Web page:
The Energy Efficiency in Buildings Houston initiative launched in 2014 to support the development of ambitious and practical strategies for reducing building energy consumption by 30% or more in the Houston market. This website is a dynamic repository of case studies and information material that can be used by all. In this site, you fill find:
EEB-Houston Working Groups
The October 2014 Lab discussions identified a number of concerns and barriers to energy efficiency in the Houston market, leading to recommendations for how to address them. Stakeholder groups have been formed to carry out these actions, with oversight from the WBCSD, US BCSD and the Houston Advanced Research Center (HARC).
The state of Texas is lagging far behind in providing the appropriate incentives for energy efficiency investment. Energy efficiency is the cheapest source of power, costing one-half to one-third less than convention power resources (Figure 1). Further, energy efficiency is a proven, cost effective method to reduce operating costs, create jobs, improve air quality and […]
A number of case studies have been gathered and organized by EEB-Houston contributors – see more here.
A short video series is in development highlighting key topics around energy efficiency in the Houston market.
Why Energy Efficiency in Buildings?
There is a powerful business case for more energy-efficient buildings. Houston’s building energy consumption compared to that of transport and industry is 40% of final/primary energy consumption. A modest 25% energy efficiency improvement would save substantial sums for building owners and occupiers and contribute significantly to the spending power of consumers and businesses. The cost savings will free up cash for businesses to reinvest and consumers to spend on goods and services.
A vibrant market of more highly efficient buildings will bring jobs and other benefits for the city. A 30% energy saving in the commercial sector alone would translate into nearly 20,000 new jobs for regional energy efficiency contractors, the supply chain and the service sector over a five year period. The region would also be more competitive in attracting and retaining people because more sustainable cities with energy efficient and green buildings attract talented people and their families, especially the new generation of millennial workers.
Houston has a strong economy and continues to expand, and energy efficiency is an effective solution to keep energy demand from exceeding current capacity. In 2013, Houston’s main electricity generator, CenterPoint, delivered over 51 million MWh to its customers. The City of Houston permitted $7.3 billion in construction in 2013/14, a 39% increase over the previous year. Energy consumption is projected to grow significantly over the coming years, even if there may be a temporary impact from the drop in energy prices. An achievable increase in energy efficiency could avoid the need to invest in 10 mid-size power plants and free over half a billion dollars for other spending.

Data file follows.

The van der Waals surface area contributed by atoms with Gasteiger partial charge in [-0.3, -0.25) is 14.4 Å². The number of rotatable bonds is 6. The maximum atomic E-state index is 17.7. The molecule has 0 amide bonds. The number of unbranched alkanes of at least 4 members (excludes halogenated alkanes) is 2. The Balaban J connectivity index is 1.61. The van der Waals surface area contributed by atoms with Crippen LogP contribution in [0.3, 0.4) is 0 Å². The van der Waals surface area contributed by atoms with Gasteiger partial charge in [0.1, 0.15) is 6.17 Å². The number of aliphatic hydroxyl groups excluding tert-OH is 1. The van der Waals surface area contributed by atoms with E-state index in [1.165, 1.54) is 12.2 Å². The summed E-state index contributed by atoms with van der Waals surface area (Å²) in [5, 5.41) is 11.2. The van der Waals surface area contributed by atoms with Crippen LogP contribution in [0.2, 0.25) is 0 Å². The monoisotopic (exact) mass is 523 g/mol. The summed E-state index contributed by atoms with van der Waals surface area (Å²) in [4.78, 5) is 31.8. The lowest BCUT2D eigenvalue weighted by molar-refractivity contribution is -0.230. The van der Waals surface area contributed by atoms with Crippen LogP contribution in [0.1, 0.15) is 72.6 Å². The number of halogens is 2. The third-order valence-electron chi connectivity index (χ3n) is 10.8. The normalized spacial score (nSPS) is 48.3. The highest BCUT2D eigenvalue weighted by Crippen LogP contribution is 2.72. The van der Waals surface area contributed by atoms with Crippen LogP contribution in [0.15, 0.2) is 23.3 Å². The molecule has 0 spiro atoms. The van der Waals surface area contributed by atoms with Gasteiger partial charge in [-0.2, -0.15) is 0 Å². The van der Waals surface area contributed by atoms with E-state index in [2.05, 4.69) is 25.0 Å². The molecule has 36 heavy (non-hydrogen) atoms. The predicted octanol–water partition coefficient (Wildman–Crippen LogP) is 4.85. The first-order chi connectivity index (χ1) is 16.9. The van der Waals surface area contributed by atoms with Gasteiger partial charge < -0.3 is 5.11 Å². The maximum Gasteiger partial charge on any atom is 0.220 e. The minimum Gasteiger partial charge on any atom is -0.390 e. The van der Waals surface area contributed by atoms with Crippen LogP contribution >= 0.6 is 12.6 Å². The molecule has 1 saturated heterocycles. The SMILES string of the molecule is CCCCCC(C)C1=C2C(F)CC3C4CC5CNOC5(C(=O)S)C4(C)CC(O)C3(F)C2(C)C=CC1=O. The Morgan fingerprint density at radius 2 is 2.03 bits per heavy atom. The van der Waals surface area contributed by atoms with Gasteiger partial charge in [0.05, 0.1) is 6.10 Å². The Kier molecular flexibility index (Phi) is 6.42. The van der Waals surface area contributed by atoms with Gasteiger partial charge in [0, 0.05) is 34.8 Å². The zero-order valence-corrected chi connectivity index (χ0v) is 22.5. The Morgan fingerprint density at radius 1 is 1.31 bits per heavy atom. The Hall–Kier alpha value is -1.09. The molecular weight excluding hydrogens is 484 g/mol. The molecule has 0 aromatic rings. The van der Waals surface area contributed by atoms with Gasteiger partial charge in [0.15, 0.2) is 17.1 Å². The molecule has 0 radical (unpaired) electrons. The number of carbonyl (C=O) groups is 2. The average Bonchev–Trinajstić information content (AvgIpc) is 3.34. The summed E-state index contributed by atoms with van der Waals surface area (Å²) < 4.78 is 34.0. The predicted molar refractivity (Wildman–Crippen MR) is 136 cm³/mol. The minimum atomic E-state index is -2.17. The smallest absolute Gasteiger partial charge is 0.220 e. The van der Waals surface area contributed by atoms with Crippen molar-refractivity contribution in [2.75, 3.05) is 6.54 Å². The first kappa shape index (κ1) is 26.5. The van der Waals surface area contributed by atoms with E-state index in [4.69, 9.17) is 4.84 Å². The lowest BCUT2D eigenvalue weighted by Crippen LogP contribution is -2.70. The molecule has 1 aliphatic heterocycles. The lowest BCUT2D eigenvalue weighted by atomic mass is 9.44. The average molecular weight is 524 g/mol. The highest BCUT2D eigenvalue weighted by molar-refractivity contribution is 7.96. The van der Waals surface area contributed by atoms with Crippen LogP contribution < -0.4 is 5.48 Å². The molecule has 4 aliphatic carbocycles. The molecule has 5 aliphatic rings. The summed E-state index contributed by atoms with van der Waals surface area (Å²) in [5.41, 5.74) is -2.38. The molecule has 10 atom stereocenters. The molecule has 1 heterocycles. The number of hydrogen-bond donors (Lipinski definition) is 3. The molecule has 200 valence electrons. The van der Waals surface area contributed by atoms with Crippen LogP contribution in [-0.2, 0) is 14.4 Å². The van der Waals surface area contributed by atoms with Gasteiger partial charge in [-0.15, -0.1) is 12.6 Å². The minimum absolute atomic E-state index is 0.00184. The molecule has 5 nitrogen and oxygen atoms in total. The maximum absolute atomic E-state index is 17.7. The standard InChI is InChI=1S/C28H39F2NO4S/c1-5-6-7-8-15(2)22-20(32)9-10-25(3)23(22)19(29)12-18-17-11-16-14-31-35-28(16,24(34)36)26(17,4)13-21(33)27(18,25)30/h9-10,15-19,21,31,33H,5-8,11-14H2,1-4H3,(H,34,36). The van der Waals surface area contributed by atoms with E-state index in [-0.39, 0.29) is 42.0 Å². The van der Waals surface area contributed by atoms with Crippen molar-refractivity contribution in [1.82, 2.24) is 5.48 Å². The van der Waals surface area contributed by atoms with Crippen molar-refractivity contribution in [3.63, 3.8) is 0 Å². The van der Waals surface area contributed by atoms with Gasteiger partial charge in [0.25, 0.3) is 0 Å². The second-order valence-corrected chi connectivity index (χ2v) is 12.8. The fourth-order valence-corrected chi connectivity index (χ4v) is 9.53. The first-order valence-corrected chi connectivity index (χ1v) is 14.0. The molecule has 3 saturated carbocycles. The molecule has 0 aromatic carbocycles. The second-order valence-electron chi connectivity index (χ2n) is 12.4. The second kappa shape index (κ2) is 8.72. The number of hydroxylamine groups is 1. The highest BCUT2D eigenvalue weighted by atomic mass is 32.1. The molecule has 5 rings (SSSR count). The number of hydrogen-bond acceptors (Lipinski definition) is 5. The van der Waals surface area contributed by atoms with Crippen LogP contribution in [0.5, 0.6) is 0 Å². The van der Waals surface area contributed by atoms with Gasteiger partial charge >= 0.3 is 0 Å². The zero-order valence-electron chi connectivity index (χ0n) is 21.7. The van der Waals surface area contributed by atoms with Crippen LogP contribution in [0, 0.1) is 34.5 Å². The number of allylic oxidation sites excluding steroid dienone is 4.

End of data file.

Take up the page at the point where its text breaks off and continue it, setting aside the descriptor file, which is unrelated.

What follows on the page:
Houston has made progress on energy efficiency, particularly in Class A properties and through public initiatives. But the size and scale of the market means more is needed, with the involvement of the broader private sector. Houston follows some of the most progressive public policies and building energy codes for energy efficient buildings. It also leads through example by mandating LEED and Energy Star performance of its properties for public disclosure. Houston’s residential building code is 15 percent above the minimum requirements of the International Energy Conservation Code (IECC). Further, its commercial energy code meets federal and state standards. Despite this foundation and the evidence for capturing value from energy efficiency, many Houston properties still waste energy and are not taking advantage of the multiple potential benefits.
It will require a major effort to raise market awareness on energy efficiency, helped by the Mayor’s commitment. It is clear that awareness of the potential benefits is a major barrier to greater energy efficiency. The EEB Lab occurred at an opportune moment, following the announcement by Houston’s Mayor Annise Parker at the UN Summit on Climate Change in September 2014 that Houston would cut CO2 emissions by 80 percent from 2005 levels by 2050.
EEB Houston Technical Partners:
Architend, ALC, C40, CenterPoint, City of Houston, EDF, Equilibrium Capital, Gensler, HARC, Hines, IMT, Keeping PACE, Klein ISD, NRG, Rice University, Shell, SPEER, Thompson & Knight LLP, ULI Houston, US BCSD, USGBC and WBCSD and its member companies (AGC, AkzoNobel, ArcelorMittal, GDF SUEZ, Infosys, Lafarge, Schneider Electric, SGS, Siemens, Skanska, UTC).
Architend, Ascentergy, Avison Young, Baker Katz, Buckhead Investment Partners, Cadence Bank, CBRE, City-Housing and Community Development Department, Cousins Properties, Crimson Services, ERM, Gensler, HARC, Hines, Houston ISD, HTS Engineering, Jacobs, Kensinger Donnelly, Klein ISD, McCord Development, Metro National, Moody Rambin, New Hope Housing, Nexos Resource Partners, Pecan Street Research Institute, Rice University, Shell, STG Design, TEAM Solutions, Trammell Crow, Tellepsen, US GBC, Way Holding Engineering, Texas A&M Energy Systems Lab.
The Houston Energy Efficiency in Buildings project is a private sector-led initiative to bring together a diverse group of local stakeholders, thought leaders, and subject matter experts in the Houston market to define a set of ambitious, practical strategies for reducing building energy consumption by 30% or more.
To add your voice to the effort or learn more about EEB in Houston, fill out this short form and we’ll be in touch with next steps.
Contact the US BCSD: